Right, this is my final draft of my entry on weblogs for the Routledge Encyclopedia of Narrative Theory. I think I’ve got the most important things in, though I’m aching to write much more about lots of it – the social aspects and the network in particular – but I think this is probably what I want in a 500 word for people interested in narrative theory. I’ve added more about the style of writing and the soapbox aspect, as some of you suggested, but I’ve left in the first sentence about the formal qualities of the genre because I think that’s important. Anyway, I’ll read through it again in a few hours when I’ve packed and mowed the lawn and then I’ll send it off. 🙂

Weblog
A weblog, also known as a *blog, is a frequently updated website consisting of dated entries arranged in reverse chronological order so that the reader sees the most recent post first. The style is typically personal and informal. Freely available tools on the World Wide Web make it easy for anybody to publish their own weblog, so there is a lot of variety in the quality, content and ambition of weblogs, and a weblog may have anywhere from a handful to tens of thousands of daily readers. Weblogs first appeared in the mid-nineties and became more widely popular as simple and free publishing tools such as Blogger.com became available towards the turn of the century.

Examples of the genre exist on a continuum from online *diaries that relate the writerís daily activities and experiences to less *confessional weblogs that comment and link to other material, discuss a particular theme or function as soapboxes. In addition to the dominant textual form of weblogs there are experiments with adding sound, images and videos to the genre, resulting in photoblogs, videoblogs and audioblogs.

Each entry in a weblog tends to link to further information. Weblog authors also link to other weblogs that have dealt with similar topics, allowing readers to follow conversations between weblogs by following links between entries on related topics. Readers may start at any point of a weblog, seeing the most recent entry first, or arriving at an older post via a search engine or a link from another site. Once reading a weblog, readers can read in several orders: chronologically, thematically or searching by keywords. Weblogs also generally include a blogroll, which is a list of links to other weblogs the author recommend, and many weblogs allow readers to enter their own comments to individual posts.

Weblogs are serial and cumulative, and readers tend to read small amounts at a time, returning hours, days or weeks later to read entries written since their last visit. This serial or episodic structure is similar to that found in *epistolary novels or *diaries, but unlike these a weblog is open ended, finishing only when the writer tires of writing.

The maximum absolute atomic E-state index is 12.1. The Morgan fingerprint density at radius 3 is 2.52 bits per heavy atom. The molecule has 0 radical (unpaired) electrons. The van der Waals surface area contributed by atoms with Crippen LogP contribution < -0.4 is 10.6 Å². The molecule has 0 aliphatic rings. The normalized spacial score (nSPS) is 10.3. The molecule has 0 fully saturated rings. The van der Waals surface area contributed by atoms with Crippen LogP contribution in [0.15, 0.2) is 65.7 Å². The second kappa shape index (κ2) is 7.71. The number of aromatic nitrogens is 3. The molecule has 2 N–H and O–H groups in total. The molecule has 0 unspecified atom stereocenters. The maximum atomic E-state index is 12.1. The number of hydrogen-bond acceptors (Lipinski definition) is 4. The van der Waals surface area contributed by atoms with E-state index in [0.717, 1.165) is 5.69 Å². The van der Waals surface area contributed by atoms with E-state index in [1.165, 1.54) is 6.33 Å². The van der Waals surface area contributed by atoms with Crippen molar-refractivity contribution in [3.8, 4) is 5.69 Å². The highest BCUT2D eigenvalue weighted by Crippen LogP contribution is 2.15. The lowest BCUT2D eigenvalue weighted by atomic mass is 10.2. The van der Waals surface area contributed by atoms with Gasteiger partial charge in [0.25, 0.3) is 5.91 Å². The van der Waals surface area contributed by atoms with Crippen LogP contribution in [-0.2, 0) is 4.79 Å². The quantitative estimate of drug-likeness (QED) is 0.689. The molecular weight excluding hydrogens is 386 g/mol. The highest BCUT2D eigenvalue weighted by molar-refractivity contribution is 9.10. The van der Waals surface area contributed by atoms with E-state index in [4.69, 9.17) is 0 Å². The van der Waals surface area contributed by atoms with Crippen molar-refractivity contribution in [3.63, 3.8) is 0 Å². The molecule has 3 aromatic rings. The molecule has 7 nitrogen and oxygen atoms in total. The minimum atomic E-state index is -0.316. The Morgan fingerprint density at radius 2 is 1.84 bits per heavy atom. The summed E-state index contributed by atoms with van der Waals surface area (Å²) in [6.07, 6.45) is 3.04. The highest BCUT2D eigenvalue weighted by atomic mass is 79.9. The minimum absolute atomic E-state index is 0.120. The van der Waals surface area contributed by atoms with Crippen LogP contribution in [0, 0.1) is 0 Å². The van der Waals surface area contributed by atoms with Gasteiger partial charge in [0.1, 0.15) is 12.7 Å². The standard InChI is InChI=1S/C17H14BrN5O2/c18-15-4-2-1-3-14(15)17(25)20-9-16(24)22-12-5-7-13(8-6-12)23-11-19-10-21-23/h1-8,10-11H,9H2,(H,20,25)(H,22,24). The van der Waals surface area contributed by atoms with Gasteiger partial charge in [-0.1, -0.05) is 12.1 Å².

Many weblog entries are shaped as brief, independent narratives. Some weblogs create a larger frame to these micro-narratives by using a consistent rule to constrain their writing. Francis Strand connects his stories of life in Sweden by ending each with a Swedish word and its translation. Other weblogs connect frequent but dissimilar entries by making a larger narrative explicit: The Date Project documents a young manís search for a girlfriend, Julie Powell narrates her life as she works her way through Julia Childís cookbook while Flight Risk is about an heiressís escape from her family.

Further Reading
Anonymous (2002) The Date Project. http://thedateproject.blogspot.com/
Lejeune, Philippe (2000) ìCher Ècran…î Journal personnel, ordinateur, Internet. Paris: …ditions du Seuil.
Strand, Francis (2003) How to Learn Swedish in 1000 Difficult Lessons. http://francisstrand.blogspot.com/
V., Isabella (2003) Sheís a Flight Risk. http://shes.aflightrisk.org
Powell, Julie (2003) The Julie/Julia Project. http://blogs.salon.com/0001399/

(500 words)

[Should be revised before publication as more relevant literature will probably be published in the next year or so. Uncertain about including references to actual weblogs ñ since URLs may well change, perhaps it is better to simply give the author and title in the text, and readers can search themselves to see if the weblog is still online? Could raise question of fictionality at end of this entry (readers assume authenticity, anger at fictions, hoaxes, discussions about obligation to tell the truth and so on) but to do that Iíd need to cut out something else. Isabella V. is the pseudonym of the woman who writes Flight Risk, or depending on how you see it, Isabella V. is the name of the narrator and the author is anonymous ñ so Iím not sure how to cite that reference?]

28. June 2003 by Jill